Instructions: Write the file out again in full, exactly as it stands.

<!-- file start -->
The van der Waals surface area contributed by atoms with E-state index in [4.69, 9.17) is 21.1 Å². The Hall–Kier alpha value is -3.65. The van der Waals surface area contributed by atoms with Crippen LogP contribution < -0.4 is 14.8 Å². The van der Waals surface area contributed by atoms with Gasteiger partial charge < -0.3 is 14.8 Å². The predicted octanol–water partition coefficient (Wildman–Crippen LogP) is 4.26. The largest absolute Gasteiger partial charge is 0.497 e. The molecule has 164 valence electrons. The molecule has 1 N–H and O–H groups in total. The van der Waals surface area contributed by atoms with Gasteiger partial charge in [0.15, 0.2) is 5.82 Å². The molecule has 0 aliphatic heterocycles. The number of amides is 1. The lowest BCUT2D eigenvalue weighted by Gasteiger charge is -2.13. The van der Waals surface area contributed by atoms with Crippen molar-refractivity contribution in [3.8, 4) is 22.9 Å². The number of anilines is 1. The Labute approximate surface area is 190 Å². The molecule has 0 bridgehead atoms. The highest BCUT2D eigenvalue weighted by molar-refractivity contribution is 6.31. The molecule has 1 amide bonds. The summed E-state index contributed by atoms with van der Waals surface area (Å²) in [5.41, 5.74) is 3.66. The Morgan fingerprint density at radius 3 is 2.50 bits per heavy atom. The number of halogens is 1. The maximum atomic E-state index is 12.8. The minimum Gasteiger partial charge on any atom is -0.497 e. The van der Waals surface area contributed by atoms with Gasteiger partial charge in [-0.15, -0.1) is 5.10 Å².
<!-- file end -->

The van der Waals surface area contributed by atoms with E-state index in [4.69, 9.17) is 21.1 Å². The Hall–Kier alpha value is -3.65. The van der Waals surface area contributed by atoms with Crippen LogP contribution < -0.4 is 14.8 Å². The van der Waals surface area contributed by atoms with Gasteiger partial charge < -0.3 is 14.8 Å². The predicted octanol–water partition coefficient (Wildman–Crippen LogP) is 4.26. The largest absolute Gasteiger partial charge is 0.497 e. The molecule has 164 valence electrons. The molecule has 1 N–H and O–H groups in total. The van der Waals surface area contributed by atoms with Gasteiger partial charge in [0.15, 0.2) is 5.82 Å². The molecule has 0 aliphatic heterocycles. The number of amides is 1. The lowest BCUT2D eigenvalue weighted by Gasteiger charge is -2.13. The van der Waals surface area contributed by atoms with Crippen molar-refractivity contribution in [3.8, 4) is 22.9 Å². The number of anilines is 1. The Labute approximate surface area is 190 Å². The molecule has 0 bridgehead atoms. The highest BCUT2D eigenvalue weighted by molar-refractivity contribution is 6.31. The molecule has 1 amide bonds. The summed E-state index contributed by atoms with van der Waals surface area (Å²) in [5.41, 5.74) is 3.66. The Morgan fingerprint density at radius 3 is 2.50 bits per heavy atom. The number of halogens is 1. The maximum atomic E-state index is 12.8. The minimum Gasteiger partial charge on any atom is -0.497 e. The van der Waals surface area contributed by atoms with Gasteiger partial charge in [-0.15, -0.1) is 5.10 Å².